Medical Eye Examination

If you have medical diagnosis that require continued eye care, these examinations are done using your medical insurance and can be performed by any of our five providers. These examinations regularly do not cover refractions ( eye glass prescriptions) but rather include diagnostic testing and examinations to monitor medical conditions to help treat ocular disease. Diagnoses include (but not limited to): Age Related Macular Degeneration (ARMD), Blepharitis, Blurred Vision, Conjunctivitis, Double Vision, Dry Eyes, Flashes and Floaters, Keratoconus (Corneal Abnormality), Ocular Allergies and Systemic Conditions (such as: Diabetes, High blood pressure, thyroid problems, inflammatory conditions and other medical problems).

Medical diagnosis that are subsequently found during a routine eye examination would be followed up with a medical eye examination in order to treat and follow these diagnosis.

These examinations are performed regularly to monitor progression of an ocular disease and provide intervention when needed. Many ocular diseases affect your vision before vision loss is noticeable. With regular examinations and follow ups, our providers are able to see a problem occurring in your eyes before irreversible damage may occur. Your medical Diagnostic testing is often done on these examinations to monitor possible progression. These examinations are often, but not always, dilated.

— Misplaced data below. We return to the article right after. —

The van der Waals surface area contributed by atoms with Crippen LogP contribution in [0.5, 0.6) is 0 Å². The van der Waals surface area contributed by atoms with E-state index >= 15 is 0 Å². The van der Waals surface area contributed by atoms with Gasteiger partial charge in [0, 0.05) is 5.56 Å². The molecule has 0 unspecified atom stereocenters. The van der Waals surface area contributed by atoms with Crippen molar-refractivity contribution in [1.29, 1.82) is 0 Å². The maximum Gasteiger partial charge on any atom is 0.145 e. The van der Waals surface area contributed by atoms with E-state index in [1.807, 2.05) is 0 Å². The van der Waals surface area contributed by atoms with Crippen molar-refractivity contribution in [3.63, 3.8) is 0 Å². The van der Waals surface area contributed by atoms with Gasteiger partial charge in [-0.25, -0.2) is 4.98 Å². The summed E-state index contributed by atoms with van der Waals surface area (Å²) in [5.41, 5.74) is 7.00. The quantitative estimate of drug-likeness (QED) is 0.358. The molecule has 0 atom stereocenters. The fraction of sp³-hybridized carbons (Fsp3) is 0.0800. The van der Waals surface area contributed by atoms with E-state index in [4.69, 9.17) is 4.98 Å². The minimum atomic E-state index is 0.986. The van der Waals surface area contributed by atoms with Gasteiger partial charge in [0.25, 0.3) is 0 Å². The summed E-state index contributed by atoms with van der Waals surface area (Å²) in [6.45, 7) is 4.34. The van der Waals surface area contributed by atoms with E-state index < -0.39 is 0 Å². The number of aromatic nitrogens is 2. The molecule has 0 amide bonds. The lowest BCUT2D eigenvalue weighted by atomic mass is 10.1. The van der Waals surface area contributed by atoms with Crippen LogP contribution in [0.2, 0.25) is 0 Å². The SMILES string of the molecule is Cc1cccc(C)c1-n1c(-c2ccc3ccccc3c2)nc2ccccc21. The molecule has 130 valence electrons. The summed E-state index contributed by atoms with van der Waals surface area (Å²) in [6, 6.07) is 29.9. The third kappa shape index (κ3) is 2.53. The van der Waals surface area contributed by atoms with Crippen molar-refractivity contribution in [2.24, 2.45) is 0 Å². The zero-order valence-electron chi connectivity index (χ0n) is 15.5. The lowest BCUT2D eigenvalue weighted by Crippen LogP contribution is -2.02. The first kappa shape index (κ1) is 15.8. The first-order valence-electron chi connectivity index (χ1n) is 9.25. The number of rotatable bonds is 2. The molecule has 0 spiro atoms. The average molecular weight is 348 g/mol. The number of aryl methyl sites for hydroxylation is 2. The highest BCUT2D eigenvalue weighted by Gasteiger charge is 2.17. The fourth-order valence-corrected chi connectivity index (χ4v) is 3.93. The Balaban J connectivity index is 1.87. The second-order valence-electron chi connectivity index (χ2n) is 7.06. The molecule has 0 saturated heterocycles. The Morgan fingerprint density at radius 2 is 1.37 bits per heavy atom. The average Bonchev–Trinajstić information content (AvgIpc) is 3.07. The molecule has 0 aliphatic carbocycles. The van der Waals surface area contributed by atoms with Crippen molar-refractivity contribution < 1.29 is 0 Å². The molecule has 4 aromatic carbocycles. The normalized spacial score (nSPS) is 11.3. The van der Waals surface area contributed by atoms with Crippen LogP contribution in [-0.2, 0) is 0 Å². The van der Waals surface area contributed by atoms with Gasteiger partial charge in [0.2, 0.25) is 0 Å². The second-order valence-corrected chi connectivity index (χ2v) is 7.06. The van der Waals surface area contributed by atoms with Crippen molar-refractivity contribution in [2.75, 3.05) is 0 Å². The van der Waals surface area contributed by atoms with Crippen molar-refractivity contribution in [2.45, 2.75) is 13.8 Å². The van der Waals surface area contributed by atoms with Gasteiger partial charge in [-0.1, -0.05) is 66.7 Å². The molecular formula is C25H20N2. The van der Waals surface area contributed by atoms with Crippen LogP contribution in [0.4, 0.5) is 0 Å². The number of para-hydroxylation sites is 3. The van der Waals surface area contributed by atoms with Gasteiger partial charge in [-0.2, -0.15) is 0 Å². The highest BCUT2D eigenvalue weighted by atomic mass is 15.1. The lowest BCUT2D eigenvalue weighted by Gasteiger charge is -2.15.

Woman's vision checked with a desktop Tonometer

Terms Often Associated With Your Eye Examination

  • Refraction: This is the group of focusing characteristics of your eyes. We measure this to assess your visual needs and which prescription to provide. The refractionist's main goal is to provide lenses that will allow not only clear, but comfortable vision. That simply means allowing you to see without discomfort or eyestrain. The eye conditions that can be corrected through refraction are: Astigmatism, Hyperopia, Myopia and Presbyopia.
  • Intraocular pressure (IOP): The pressure inside your eye is related to the ability of your eye to properly filter fluid as it is made. This is checked at ever examination in order to watch for an increase in pressure, on of the warning signs indicative of glaucoma. This is not the only way glaucoma is diagnosed, however it is one of the indications doctors watch for.
This is a tonometer
This is a portable, handheld Tonometer called a Tono-Pen.
  • Astigmatism: Normally the front of the eye (cornea) is spherically shaped, like a basketball. Astigmatism is when the front of the eye is irregularly shaped, like a football; more curved in one direction than the other. With astigmatism, light rays entering the eye do not bend correctly to project a clear image in the back of the eye, resulting in blurry vision. This blur can be corrected with glasses or contacts in order to improve clarity of vision.
  • Dilation: Medicated eye drops are instilled in the eye to temporarily enlarge the pupil to get a full view of the back of the eye.